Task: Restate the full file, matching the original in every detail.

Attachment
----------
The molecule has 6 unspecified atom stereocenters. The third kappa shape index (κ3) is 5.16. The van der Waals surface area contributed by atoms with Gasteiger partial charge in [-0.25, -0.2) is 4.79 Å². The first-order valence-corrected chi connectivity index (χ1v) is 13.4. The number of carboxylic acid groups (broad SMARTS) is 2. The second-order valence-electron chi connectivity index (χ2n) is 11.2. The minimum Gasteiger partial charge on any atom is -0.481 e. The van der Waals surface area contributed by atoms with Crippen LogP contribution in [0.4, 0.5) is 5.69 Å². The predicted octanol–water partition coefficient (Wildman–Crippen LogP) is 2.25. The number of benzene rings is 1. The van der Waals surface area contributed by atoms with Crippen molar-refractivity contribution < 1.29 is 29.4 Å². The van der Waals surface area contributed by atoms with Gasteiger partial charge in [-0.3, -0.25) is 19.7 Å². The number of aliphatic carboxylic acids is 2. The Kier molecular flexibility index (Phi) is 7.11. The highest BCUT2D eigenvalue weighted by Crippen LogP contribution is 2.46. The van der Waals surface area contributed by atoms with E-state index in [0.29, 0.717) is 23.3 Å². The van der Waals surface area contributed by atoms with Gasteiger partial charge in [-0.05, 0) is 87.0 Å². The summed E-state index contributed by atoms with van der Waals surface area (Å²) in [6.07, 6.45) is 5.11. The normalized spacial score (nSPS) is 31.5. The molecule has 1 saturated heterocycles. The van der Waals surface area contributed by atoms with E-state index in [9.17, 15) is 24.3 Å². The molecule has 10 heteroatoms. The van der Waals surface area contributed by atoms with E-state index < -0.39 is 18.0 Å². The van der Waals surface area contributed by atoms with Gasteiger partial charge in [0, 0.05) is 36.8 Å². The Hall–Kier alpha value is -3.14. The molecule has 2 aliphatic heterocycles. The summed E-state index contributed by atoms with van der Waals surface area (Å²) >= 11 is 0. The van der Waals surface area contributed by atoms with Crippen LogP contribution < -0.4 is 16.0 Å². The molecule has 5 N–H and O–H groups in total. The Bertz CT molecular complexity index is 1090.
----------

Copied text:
The molecule has 6 unspecified atom stereocenters. The third kappa shape index (κ3) is 5.16. The van der Waals surface area contributed by atoms with Gasteiger partial charge in [-0.25, -0.2) is 4.79 Å². The first-order valence-corrected chi connectivity index (χ1v) is 13.4. The number of carboxylic acid groups (broad SMARTS) is 2. The second-order valence-electron chi connectivity index (χ2n) is 11.2. The minimum Gasteiger partial charge on any atom is -0.481 e. The van der Waals surface area contributed by atoms with Crippen LogP contribution in [0.4, 0.5) is 5.69 Å². The predicted octanol–water partition coefficient (Wildman–Crippen LogP) is 2.25. The number of benzene rings is 1. The van der Waals surface area contributed by atoms with Crippen molar-refractivity contribution < 1.29 is 29.4 Å². The van der Waals surface area contributed by atoms with Gasteiger partial charge in [-0.3, -0.25) is 19.7 Å². The number of aliphatic carboxylic acids is 2. The Kier molecular flexibility index (Phi) is 7.11. The highest BCUT2D eigenvalue weighted by Crippen LogP contribution is 2.46. The van der Waals surface area contributed by atoms with E-state index in [0.29, 0.717) is 23.3 Å². The van der Waals surface area contributed by atoms with Gasteiger partial charge in [-0.05, 0) is 87.0 Å². The summed E-state index contributed by atoms with van der Waals surface area (Å²) in [6.07, 6.45) is 5.11. The normalized spacial score (nSPS) is 31.5. The molecule has 1 saturated heterocycles. The van der Waals surface area contributed by atoms with E-state index in [9.17, 15) is 24.3 Å². The molecule has 10 heteroatoms. The van der Waals surface area contributed by atoms with E-state index < -0.39 is 18.0 Å². The van der Waals surface area contributed by atoms with Gasteiger partial charge in [0, 0.05) is 36.8 Å². The Hall–Kier alpha value is -3.14. The molecule has 2 aliphatic heterocycles. The summed E-state index contributed by atoms with van der Waals surface area (Å²) >= 11 is 0. The van der Waals surface area contributed by atoms with Crippen LogP contribution < -0.4 is 16.0 Å². The molecule has 5 N–H and O–H groups in total. The Bertz CT molecular complexity index is 1090.